“What do you think, boy?” Ray asked.

Pete looked toward the gates then gave a low-pitched growl and a couple of slow barks.

“You sure?” Ray asked.

Pete kept his eyes on the gates as his ears moved forward to catch a sound.

Just then Ray’s phone rang again. He saw that it was Richard.

“Hey, Richard,” he answered. “How are you?”

“Tired, Ray. I feel like I’m chasing my tail,” Richard sighed.

“Kane?” Ray asked.

“Something doesn’t make sense, Ray. Kane was locked inside a panic room with the door sealed shut. We just now managed to get the door open, and. . . ,” Richard paused, “. . .he’s dead, Ray. Explain that to me. How can someone all alone locked behind a six-inch steel door and bullet-resistant glass be murdered?”

“Bonkers must have been waiting inside the room,” Ray suggested.

“What are we dealing with here, Ray?” Richard asked.

Ray thought for a moment then said, “Someone who’s had a long time to plan his revenge.”

Richard let out a long, loud breath.

“Well at least you’re safe. That’s one less thing Deborah can hound me about.”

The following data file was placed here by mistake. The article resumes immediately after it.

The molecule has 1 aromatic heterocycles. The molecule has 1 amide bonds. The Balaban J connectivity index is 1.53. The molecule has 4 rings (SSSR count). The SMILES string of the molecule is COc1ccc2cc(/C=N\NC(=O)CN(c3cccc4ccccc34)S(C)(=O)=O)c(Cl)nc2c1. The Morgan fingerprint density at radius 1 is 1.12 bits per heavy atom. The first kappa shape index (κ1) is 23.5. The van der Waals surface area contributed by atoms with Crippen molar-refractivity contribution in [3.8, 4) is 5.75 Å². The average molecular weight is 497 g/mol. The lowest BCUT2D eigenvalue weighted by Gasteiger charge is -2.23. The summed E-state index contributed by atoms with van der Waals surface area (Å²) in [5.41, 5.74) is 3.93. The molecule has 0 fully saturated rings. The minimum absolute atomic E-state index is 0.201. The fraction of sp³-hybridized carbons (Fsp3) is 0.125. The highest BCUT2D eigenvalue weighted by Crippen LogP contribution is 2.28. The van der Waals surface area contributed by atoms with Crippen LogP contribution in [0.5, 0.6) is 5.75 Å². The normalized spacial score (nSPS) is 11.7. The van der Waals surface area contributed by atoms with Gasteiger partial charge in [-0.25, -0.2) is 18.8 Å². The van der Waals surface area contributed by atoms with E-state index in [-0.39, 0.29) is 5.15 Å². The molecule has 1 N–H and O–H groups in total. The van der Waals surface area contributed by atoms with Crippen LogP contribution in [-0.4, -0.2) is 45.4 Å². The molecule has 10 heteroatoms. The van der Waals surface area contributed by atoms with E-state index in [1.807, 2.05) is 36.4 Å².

“Well. . . ,” Ray trailed off.

“What?” Richard groaned.

Pete looked up at Ray and barked,

“Harr-ruff!”

“Pete says hi,” Ray laughed.

“Ray, where are you?”

“I don’t want to say. You’ll just yell at me,” Ray teased.

“Ray, either tell me or I’ll let you explain yourself to Deborah,” Richard threatened.

“I’m at Sandpark Carnival,” Ray confessed.

“Ray, you know that place is a haven for drug addicts and homeless psychos,” Richard scolded.

“Right now it’s where I’m supposed to meet Rebecca Conrad,” Ray said.

“Crandall’s ex-wife?” Richard asked. “Why is she there?”

“She’s next on Bonkers’ list and she knows it. Before Bonkers kills her, she wants to hand over everything she has on King. She was his bookkeeper,” Ray explained.